Press Release

National coalition urges Congress to boost support for communities transitioning from fossil fuels

35 local, state, tribal and national groups across U.S. put forth priorities to help sustain workers, communities in shift to clean energy economy


Jeremy Richardson, Union of Concerned Scientists,, 301-442-1326

Cat McCue, Appalachian Voices,, 434-293-6373

Washington, DC – As America continues to transition toward clean energy, Congress must take swift and comprehensive action to support the workers and communities — from Appalachia to the West — who have historically depended on the coal, oil and natural gas industries as an economic lifeline and ensure they have the opportunity to build vibrant economies for the 21st century.

In a letter sent today to top congressional leadership, the 35 organizations noted that many of these communities and workers are struggling right now, and the global shift away from fossil fuels only promises more difficult years ahead for communities that continue to rely on the industry. “The shift in our energy sector has so far proceeded without much forethought or planning, leading to substantial consequences for affected workers and communities. We owe far more to the people and places who have sacrificed so much,” they wrote.

Broadly, the coalition is calling for increased and sustained funding of existing federal programs that serve these workers and communities, creation by statute of a White House “Office of Transition” to coordinate multiple efforts, and creation of a community-led advisory board to develop a national plan for transition.

The letter identifies 28 distinct programs, policies and ideas for action. Many of the programs already exist and need greater funding, while others would require legislation to create important new programs and benefits. The coalition members noted that they drew upon the initiatives and ideas already contained in several bills as well as platforms recently put forth by various organizations and coalitions.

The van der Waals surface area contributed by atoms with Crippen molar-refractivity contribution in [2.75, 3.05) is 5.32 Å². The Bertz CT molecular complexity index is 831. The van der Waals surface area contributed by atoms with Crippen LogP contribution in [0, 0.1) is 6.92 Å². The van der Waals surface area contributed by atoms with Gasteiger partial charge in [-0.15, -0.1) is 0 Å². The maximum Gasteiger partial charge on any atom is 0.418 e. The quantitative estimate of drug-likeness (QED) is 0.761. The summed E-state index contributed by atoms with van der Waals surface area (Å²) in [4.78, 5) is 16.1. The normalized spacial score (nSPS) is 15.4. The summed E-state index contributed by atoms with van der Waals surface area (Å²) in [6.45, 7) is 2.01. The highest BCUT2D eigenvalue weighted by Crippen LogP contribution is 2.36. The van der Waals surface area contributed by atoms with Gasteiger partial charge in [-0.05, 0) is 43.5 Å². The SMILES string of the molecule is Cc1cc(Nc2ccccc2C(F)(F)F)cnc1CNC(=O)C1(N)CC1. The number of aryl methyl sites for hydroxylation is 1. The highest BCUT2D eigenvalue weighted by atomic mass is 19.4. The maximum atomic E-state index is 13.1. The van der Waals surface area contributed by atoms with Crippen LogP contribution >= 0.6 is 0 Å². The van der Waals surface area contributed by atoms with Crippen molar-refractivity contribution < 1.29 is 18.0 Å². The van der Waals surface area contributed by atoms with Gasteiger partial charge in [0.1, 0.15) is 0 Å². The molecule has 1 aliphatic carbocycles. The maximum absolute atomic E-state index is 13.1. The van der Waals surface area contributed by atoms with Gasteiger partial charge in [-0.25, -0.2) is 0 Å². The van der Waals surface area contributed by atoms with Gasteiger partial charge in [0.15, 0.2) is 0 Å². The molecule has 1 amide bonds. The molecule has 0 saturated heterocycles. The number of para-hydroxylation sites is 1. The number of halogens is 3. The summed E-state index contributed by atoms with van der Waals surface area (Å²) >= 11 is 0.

“A fair and equitable transition requires a whole-of-government approach with a comprehensive, robust, and sustained set of investments in people and communities that simultaneously invests in local leadership and place-based solutions,” they wrote.

Rebecca Shelton, Director of Policy and Organizing, Appalachian Citizens’ Law Center:

“Communities in Eastern Kentucky have lost thousands of jobs, experienced plummeting tax revenues, and faced years of disinvestment in spite of powering the nation for decades. We’re left with hundreds of thousands of acres of hazardous and degraded lands and waters, and many people who were once healthy and active in the workforce are now living with disabling black lung disease. Now is the time to commit to a transformative investment and the policies proposed in this letter are a roadmap for starting that work.”

Heidi Binko, Executive Director & Co-founder, Just Transition Fund

“Federal policy is critical to building inclusive, equitable economies in the places hardest hit by the transition away from coal. Congress can enable a just economic transition for these places by expanding federal resources and ensuring that impacted stakeholders inform national solutions. We urge elected officials to increase federal support for a range of community needs — from economic and workforce development to infrastructure and local capacity-building.”



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